herald

Thursday 16 August 2018

Mums, stop worrying -- it's okay to be 'good enough'

IT was never easy being a mum and now it's just got harder.

Scientists in the US have found that the tastes which babies experience in their mothers' milk between the ages of two months and five months shape their preferences for the rest of their lives.

We already know that what mothers eat during pregnancy influences the preferences of their babies later on. So Indian babies emerge from the womb with a ready-made yen for a nice curry. Irish babies emerge with a taste for whatever traditional Irish dish their mothers have been stuffing themselves with -- Chinese takeaways probably.

But this new research means that mothers who planned to take up a diet of chocolate, gin and tonic after birth now face a new challenge.

If you want your child to eat broccoli later on, then I am afraid you are going to have to eat it yourself so that the child imbibes the taste with your milk.

How will that gin and tonic you've been waiting for since you got the news you were pregnant taste alongside a big plate of broccoli? Oh dear.

You could give them formula milk I suppose and cheat but that's something else to feel guilty about isn't it? The US scientists fed bitter-tasting milk formula to babies during their first six months and found that they grew up actually liking the taste.

But you can't buy vegetable-flavoured milk formula for your newborn so it's breastfeeding and lots of boring food for you I'm afraid.

All of this is going to be a torment for mothers who are over-anxious about not ruining their children's lives.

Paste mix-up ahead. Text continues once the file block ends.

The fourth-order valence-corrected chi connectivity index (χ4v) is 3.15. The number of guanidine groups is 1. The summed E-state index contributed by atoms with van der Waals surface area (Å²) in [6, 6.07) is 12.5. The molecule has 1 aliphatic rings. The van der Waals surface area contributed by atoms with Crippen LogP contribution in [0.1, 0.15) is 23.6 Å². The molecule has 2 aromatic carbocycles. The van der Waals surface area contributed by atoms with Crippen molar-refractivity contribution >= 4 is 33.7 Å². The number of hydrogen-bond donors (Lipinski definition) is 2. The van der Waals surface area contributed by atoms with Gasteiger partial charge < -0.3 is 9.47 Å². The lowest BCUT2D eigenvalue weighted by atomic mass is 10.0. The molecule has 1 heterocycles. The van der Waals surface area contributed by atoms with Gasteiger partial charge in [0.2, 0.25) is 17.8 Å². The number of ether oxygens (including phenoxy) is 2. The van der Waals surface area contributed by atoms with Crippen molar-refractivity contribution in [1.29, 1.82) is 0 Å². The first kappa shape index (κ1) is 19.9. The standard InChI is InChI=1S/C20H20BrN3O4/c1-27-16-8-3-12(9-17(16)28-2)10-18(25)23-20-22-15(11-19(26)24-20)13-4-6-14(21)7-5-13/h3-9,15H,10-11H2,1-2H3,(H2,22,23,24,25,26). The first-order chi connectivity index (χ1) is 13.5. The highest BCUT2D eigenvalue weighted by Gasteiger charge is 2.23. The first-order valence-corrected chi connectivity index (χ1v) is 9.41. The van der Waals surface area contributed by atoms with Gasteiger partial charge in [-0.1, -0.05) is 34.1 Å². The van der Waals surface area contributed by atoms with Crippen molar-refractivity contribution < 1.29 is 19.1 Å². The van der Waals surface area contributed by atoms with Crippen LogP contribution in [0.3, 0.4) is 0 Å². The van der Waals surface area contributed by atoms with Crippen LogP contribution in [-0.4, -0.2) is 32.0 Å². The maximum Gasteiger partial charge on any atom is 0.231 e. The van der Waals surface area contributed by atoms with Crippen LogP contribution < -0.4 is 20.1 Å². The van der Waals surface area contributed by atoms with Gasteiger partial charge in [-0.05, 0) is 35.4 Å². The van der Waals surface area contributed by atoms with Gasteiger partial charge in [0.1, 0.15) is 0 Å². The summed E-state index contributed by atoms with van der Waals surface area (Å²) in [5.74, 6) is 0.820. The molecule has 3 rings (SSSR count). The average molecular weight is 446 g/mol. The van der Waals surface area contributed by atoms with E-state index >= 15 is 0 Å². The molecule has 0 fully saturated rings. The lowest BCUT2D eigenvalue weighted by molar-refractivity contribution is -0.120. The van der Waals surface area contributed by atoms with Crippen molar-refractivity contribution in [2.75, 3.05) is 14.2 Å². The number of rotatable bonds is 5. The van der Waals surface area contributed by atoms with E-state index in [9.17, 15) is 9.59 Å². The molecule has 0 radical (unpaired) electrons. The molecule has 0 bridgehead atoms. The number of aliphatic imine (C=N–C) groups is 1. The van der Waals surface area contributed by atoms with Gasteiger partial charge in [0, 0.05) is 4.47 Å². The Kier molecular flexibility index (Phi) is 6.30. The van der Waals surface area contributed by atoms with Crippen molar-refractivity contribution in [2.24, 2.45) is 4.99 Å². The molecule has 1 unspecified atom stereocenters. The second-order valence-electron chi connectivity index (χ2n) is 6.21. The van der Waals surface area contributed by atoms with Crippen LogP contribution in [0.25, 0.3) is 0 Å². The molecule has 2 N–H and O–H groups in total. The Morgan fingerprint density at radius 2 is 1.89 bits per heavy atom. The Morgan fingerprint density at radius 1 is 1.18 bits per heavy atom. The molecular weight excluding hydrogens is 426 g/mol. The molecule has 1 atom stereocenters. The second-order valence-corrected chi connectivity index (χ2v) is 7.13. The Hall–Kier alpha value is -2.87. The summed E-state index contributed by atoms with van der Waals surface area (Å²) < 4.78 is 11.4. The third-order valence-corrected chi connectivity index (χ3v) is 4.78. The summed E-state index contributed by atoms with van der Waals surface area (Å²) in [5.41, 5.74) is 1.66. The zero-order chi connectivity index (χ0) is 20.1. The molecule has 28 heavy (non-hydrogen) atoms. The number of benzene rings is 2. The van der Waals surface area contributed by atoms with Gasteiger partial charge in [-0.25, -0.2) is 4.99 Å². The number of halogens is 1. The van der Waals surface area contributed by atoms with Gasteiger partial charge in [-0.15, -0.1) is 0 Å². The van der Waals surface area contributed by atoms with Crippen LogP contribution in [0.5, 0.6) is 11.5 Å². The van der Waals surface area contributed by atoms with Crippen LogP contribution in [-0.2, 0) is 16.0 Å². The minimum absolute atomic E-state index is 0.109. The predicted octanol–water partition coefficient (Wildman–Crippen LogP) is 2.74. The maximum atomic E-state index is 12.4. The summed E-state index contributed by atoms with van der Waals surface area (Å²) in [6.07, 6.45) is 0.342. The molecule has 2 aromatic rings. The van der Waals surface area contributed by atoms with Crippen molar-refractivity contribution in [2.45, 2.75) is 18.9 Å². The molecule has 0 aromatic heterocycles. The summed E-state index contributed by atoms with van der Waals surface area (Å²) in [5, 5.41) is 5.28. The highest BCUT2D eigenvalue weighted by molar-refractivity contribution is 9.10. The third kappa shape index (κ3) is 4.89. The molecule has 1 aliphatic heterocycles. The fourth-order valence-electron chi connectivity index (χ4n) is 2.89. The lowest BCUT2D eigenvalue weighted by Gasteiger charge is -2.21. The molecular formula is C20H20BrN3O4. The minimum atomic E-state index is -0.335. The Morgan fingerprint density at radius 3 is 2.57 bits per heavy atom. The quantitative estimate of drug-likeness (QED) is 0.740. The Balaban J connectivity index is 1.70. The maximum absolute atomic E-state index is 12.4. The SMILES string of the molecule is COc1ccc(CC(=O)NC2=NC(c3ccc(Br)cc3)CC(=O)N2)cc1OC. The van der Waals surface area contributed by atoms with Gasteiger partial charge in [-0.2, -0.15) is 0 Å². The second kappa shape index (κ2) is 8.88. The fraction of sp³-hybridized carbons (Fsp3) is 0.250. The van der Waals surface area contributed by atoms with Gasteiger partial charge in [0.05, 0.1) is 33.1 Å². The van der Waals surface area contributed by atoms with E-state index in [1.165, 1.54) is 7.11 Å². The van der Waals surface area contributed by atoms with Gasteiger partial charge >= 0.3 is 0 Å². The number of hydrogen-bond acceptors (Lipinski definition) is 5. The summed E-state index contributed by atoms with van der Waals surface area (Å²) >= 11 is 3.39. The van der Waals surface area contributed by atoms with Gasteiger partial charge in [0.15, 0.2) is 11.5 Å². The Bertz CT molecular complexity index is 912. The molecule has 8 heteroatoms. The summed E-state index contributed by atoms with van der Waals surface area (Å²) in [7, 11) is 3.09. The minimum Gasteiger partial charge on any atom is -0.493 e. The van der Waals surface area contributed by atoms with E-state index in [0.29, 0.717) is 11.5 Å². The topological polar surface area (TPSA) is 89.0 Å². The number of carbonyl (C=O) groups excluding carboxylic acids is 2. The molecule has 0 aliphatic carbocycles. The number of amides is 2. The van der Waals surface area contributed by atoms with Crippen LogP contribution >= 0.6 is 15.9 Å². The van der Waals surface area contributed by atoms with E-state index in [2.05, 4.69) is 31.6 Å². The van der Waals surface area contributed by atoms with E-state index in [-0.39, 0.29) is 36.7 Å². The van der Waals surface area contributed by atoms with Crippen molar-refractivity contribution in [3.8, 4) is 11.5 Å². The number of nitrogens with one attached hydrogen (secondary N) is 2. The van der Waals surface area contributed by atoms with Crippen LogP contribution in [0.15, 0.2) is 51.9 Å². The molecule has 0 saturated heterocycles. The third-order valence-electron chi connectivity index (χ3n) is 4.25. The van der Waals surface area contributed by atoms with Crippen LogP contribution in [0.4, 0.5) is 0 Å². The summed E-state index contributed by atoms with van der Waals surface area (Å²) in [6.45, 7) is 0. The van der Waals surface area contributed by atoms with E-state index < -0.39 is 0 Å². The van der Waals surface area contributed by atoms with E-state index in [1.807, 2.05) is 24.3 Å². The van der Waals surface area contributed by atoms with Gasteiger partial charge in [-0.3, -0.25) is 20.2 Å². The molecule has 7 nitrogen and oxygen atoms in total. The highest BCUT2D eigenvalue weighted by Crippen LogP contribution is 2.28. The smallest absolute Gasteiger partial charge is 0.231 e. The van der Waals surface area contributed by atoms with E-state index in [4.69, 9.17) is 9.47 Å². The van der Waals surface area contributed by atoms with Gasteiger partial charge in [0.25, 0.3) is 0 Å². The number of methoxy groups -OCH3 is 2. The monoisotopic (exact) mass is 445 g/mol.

You know the sort of thing: Should I let junior cry for a while or should I rush to the cot every time I hear a whimper? Should I praise my toddler so as to boost his self-esteem? If I praise him when he doesn't deserve it will he become a vain monster?

Should I let junior play with those rough kids on the estate? If I do will they bully him? If I don't will they bully him?

Can I get her into that posh school the Joneses have been sending their kids to? Oh dear, we lost all our money on the apartment in Bulgaria -- now she will have to mingle with all sorts in the local school and it's all our fault.

That's a lot of worry. To be told now that even your child's taste preferences will be shaped by what you eat, if you breastfeed in the first five months after birth, gives you still more to worry about.

But here's the thing: even if you come up with all the right answers to the dilemmas above, your child still won't be perfect. So far nobody, not even the most modern of yummy mummies, has managed to produce such a prodigy.

Take comfort from this: psychologists long ago concluded that what children need is not perfect mothers but 'good enough' mothers.

So quit worrying about the broccoli, Mum. Chocolate is good too, you know.

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